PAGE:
Central Pollution Control Board
Subject: Submission to the Committee formed By National Green Tribunal on environmental degradation in Singrauli
This submission is to the Committee formed by the National Green Tribunal in the original Application No. 276 of 2013(Ashwani Kumar Dubey Vs. Union of India)as per its order on 29th of January 2014 to inspect the industrial region of Singrauli, Madhya Pradesh and Sonbhadra, Uttar Pradesh and to assess their impact on environment , ambient air quality and health of people in these areas.
SrijanLokhitSamiti is a people’s movement, working on social and environmental issues in Singrauli area of Madhya Pradesh and Uttar Pradesh. In the past three decades Singrauli has seen an influx of industrial projects which have resulted in multiple displacements of people, severe health issues and a highly toxic environment in the area. SrijanLokhitSamiti has been fighting for people’s rights, displacement, land rights, human rights and environmental issues since thirty years as in this growth the people of Singrauli have been pushed to the periphery.
As a concerned group we want to bring to your notice the environmental degradation we have witnessed since the past 30 years in our region, which till now has been ignored by the concerned authorities. Singrauli has come to the verge of being an ecological disaster and has also been a subject matter of researches and studies since the early 90’s and has validated our concerns of environment time and again. Below is a compilation of these studies that clearly corroborate environmental degradation we have been fighting against and witnessing.
1. Central Pollution Control Board conducted its study ‘Comprehensive environmental assessment of industrial Clusters’ in 2009, based on which Environment Ministry decided to impose a moratorium on clearances for all projects in Singrauli coalfields, as environmental pollution in this area exceeded norms. Subsequently, the moratorium on environmental clearance in 43 critically polluted areas or industrial clusters including Singrauli was lifted after the State Pollution Control Board submitted a plan for mitigation of adverse effects of pollution. But, this did not change the situation on ground.
2. A recent study (October 2012) done by the Centre for Science and Environment’s Pollution Monitoring Laboratoryconducted an extensive analysis of water and soil samples from the region, as well as biological samples such as blood, nails and hair of local people. The aim was to find out precisely what industrial pollution was doing to the district’s environment, ecology and people. The results of the tests exposed a tale of terrible contamination and ill-health stalking the region.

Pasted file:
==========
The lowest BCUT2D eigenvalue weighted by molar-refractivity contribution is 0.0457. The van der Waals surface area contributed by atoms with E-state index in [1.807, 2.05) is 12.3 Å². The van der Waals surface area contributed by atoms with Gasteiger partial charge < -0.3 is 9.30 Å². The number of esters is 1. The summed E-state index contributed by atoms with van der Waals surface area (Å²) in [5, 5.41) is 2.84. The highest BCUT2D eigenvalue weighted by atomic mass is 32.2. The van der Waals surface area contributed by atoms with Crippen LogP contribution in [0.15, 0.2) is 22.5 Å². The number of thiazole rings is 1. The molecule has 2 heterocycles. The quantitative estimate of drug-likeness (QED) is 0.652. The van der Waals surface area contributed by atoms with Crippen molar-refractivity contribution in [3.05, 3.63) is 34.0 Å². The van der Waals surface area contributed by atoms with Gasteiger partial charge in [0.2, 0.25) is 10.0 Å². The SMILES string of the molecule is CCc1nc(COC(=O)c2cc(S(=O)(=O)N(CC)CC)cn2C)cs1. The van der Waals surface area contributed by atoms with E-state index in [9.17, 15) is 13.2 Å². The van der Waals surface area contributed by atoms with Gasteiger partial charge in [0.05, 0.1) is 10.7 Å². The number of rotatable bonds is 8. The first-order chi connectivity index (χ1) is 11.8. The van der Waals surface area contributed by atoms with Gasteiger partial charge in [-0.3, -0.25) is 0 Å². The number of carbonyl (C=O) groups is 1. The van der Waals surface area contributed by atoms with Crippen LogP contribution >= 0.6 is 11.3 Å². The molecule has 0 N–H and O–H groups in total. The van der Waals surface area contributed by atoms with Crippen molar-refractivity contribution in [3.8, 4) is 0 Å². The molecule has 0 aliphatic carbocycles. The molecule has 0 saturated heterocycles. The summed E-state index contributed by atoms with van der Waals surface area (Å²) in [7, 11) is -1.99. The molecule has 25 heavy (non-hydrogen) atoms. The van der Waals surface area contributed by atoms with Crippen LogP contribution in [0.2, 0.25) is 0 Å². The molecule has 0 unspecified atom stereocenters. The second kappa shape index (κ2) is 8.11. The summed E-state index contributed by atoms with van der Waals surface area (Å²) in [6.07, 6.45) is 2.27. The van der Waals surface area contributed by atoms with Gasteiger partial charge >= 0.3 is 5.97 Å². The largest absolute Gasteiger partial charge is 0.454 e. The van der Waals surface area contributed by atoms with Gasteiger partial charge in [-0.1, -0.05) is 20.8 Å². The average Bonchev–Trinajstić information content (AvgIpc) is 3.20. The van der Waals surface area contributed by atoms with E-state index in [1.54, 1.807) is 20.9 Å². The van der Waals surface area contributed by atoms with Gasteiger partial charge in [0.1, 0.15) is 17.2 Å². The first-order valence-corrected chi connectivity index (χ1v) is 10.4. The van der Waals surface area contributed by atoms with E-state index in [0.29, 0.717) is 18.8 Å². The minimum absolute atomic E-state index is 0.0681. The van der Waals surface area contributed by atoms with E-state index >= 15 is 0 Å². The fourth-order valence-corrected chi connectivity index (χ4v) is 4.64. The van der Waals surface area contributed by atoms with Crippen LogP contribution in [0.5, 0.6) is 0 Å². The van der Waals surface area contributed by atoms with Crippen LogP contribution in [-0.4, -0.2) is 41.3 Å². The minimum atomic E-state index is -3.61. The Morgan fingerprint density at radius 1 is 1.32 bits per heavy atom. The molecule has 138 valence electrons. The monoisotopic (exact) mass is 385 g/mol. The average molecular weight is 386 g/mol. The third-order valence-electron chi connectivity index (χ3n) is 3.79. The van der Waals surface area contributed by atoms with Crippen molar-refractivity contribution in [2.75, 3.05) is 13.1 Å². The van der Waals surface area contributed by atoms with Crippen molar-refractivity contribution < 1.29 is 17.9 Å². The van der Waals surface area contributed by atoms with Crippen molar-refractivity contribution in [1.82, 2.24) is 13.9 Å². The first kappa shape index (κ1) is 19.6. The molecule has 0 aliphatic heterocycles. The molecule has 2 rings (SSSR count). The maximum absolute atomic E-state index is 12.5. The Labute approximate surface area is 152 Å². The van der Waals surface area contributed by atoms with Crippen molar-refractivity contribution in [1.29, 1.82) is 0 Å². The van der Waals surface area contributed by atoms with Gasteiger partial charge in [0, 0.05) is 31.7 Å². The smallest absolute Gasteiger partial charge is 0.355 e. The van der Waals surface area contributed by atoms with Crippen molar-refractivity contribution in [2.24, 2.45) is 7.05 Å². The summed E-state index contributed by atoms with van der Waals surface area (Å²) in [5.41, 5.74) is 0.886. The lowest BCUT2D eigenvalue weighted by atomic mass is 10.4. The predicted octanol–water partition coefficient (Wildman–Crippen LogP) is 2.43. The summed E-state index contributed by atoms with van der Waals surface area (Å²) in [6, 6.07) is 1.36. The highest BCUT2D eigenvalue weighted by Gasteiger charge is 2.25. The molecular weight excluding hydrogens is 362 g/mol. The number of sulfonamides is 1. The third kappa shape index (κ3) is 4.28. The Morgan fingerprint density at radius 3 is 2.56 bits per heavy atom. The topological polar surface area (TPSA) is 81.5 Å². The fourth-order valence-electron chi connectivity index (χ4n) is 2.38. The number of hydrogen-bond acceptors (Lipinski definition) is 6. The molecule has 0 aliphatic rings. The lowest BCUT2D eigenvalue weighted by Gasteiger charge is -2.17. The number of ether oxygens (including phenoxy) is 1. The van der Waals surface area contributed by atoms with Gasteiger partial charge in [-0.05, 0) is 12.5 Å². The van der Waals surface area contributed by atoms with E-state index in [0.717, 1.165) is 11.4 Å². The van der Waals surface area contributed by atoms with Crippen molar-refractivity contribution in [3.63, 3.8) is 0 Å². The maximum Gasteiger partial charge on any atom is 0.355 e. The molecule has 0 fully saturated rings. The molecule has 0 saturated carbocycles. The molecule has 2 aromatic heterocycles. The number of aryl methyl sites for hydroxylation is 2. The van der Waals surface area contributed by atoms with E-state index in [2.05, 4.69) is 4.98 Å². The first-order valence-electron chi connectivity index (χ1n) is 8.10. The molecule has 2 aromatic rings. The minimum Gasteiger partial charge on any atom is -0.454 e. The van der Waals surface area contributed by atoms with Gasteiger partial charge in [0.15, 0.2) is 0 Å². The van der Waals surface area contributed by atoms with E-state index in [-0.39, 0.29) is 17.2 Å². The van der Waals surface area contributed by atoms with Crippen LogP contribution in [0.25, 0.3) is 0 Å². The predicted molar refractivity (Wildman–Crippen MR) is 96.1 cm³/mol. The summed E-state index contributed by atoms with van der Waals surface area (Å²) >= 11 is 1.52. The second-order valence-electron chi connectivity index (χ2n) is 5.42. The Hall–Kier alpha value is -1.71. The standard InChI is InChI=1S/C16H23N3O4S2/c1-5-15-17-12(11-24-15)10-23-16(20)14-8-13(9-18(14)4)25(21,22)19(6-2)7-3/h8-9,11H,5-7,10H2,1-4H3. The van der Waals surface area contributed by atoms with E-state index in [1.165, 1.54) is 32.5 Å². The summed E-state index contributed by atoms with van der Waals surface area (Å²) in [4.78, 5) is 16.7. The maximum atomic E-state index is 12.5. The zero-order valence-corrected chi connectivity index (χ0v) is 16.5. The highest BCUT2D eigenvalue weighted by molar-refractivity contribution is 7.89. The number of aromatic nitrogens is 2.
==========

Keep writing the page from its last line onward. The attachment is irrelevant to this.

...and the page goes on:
High level of mercury and fluoride contamination was found in drinking water and soil. Rihand Reservoir water was found contaminated with mercury. Arsenic was also found in Renuka River. One of the findings of the study is that residents of this region exhibited adverse health conditions and could be suffering from the effects of mercury poisoning, other than normal diseases. The report further states that, the likely cause of mercury pollution in the area is burning of huge amount of coal for power generation.
The report also goes to make recommendation that monitoring of methyl mercury in fish should be done regularly and advisory on eating fish must be issued by the government. This clearly shows that impact on aquatic life.
3. A study on “Effect of Coal Based Industries on Surface Water Quality of Singrauli Industrial Area of M.P. (India)” published in IOSR Journal of Applied Chemistry, July 2012 established the impact of waste water discharge has been determined by analyzing the water sample with the help of the standard parameter. The result clearly indicates that the surface and ground water of the said area is being polluted substantially.
The report establishes that,
“Due to rapid industrialization and modernization the coal based industries are increasing at an alarming rate. The Coal based industries, such as by product coke- plants, coal washeries and thermal power plants release their liquid effluents, which are needed urgent attention for the treatment before they are discharged into fresh water streams.